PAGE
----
West Side Forward is directly part of Bethel New Life as it serves as the strategy of the organization. Staff are heavily invested in the initiative. Bethel's core areas of focus over the next ten years align with West Side Forward and include Community Economic Development and Education. Senior housing is also a key part of Bethel New Life. We had a chance to see senior housing, economic development, and education in action during our visit. Ms. Wiley took us on a very informative tour of Bethel's facilities. Bethel has both senior housing and assisted living housing. We got to hear about many of the services offered at the assisted living facility including a barber and beauty shop, nurse's station, activity room, fitness facility, full meals and more.
Ms. Elayne Nickaloau, Director of Education at Bethel New Life, talked to us about the educational components of Bethel. She explained that Bethel places a strong emphasis on identifying partners and forming connections. She specifically mentioned the collaboration between Bethel and the By the Hand program in the community. The hardest challenge Bethel faces on the education front is getting people to dream and find hope in what they can do. Great programs are in place, but attracting participants is a challenge as is the case with many new opportunities.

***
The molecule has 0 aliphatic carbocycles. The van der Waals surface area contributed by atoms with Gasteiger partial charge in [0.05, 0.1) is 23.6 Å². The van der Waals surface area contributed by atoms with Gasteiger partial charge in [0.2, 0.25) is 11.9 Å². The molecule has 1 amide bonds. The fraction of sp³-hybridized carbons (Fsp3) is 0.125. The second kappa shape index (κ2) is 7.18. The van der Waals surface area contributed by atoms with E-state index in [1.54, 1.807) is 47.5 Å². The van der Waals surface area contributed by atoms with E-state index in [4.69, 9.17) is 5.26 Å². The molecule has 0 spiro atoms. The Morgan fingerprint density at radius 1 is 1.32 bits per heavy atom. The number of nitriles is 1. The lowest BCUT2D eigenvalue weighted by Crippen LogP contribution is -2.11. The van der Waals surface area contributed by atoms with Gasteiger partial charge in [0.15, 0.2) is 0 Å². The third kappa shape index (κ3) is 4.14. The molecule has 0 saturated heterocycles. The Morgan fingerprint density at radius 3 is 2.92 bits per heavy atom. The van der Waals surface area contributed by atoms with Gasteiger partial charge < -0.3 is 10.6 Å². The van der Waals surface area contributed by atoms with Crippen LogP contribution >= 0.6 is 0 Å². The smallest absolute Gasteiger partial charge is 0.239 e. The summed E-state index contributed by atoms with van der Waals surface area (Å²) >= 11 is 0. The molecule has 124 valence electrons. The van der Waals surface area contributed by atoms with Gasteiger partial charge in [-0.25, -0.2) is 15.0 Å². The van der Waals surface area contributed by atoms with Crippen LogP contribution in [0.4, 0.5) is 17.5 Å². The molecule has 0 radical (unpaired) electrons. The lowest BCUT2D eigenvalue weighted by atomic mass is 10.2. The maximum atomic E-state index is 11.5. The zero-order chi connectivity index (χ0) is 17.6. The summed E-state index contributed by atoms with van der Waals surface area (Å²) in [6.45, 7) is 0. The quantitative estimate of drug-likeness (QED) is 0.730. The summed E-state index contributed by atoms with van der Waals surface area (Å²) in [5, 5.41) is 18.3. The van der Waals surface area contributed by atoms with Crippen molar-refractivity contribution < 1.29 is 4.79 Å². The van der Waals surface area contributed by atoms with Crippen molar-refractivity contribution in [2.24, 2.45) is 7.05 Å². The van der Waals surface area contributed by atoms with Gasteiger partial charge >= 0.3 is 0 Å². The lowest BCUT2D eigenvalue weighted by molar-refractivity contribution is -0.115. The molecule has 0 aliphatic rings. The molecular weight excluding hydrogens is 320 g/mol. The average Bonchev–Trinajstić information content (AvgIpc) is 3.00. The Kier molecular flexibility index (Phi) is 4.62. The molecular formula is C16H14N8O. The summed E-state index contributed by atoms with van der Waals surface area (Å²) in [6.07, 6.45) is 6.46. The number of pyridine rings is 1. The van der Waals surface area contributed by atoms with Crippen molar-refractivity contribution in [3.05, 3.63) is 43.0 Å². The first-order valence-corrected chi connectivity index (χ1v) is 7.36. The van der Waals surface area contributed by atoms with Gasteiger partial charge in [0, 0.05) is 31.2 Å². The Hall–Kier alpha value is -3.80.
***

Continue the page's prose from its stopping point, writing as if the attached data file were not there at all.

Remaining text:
We also got to see and hear about the Small Business Development Center at Bethel. In my eyes, the center is a combination of the educational and economic foci of Bethel. There is a 14 week entrepreneurship program that goes through forming a business plan, marketing strategies, etc. and helps people start their own businesses which can help contribute to the local economy. We briefly met Mr. Marshawn Feltus, a graduate of the Entrepreneurship program and owner of ACT Yoga. He talked passionately about his business and the benefits of yoga.
Bethel is also doing some awesome work that helps with economic development. Bethel has a three- pronged approach towards community economic development that focuses on business development, workforce development, and asset-building. One example of a helpful economic service that is supported by Bethel is the Community Savings Center. When the neighborhood started to decline decades ago, all of the banks left the community and people could not easily obtain loans for socio-economic and racial reasons. Because of this, the Community Savings Center at Bethel New Life has significantly helped community members.
Photo: Ms. Wiley talks about the economic climate of the neighborhood
Looking back, the trip to Bethel was challenging because it was hard to see a neighborhood lacking in things that I have always regarded as fairly basic services like banks and grocery stores. However, it was also extremely inspiring to see the positive work that Bethel New Life has done and witness some of it in a first-hand manner. I do not know what the future holds for me or the other interns, but I know that I want to do my part to combat social injustices in one way or another. Together, we have the power to make an impact. As Joe Young asked us at the end of our trip, "If not you, then who? If not now, then when?" Supporting ELCA World Hunger and organizations like Bethel New Life is one way to have an impact. There are communities like those on the West side of Chicago combatting the effects of poverty all over our city, country, and world, but a positive difference can be made.
Teri Mueller is an intern with ELCA World Hunger.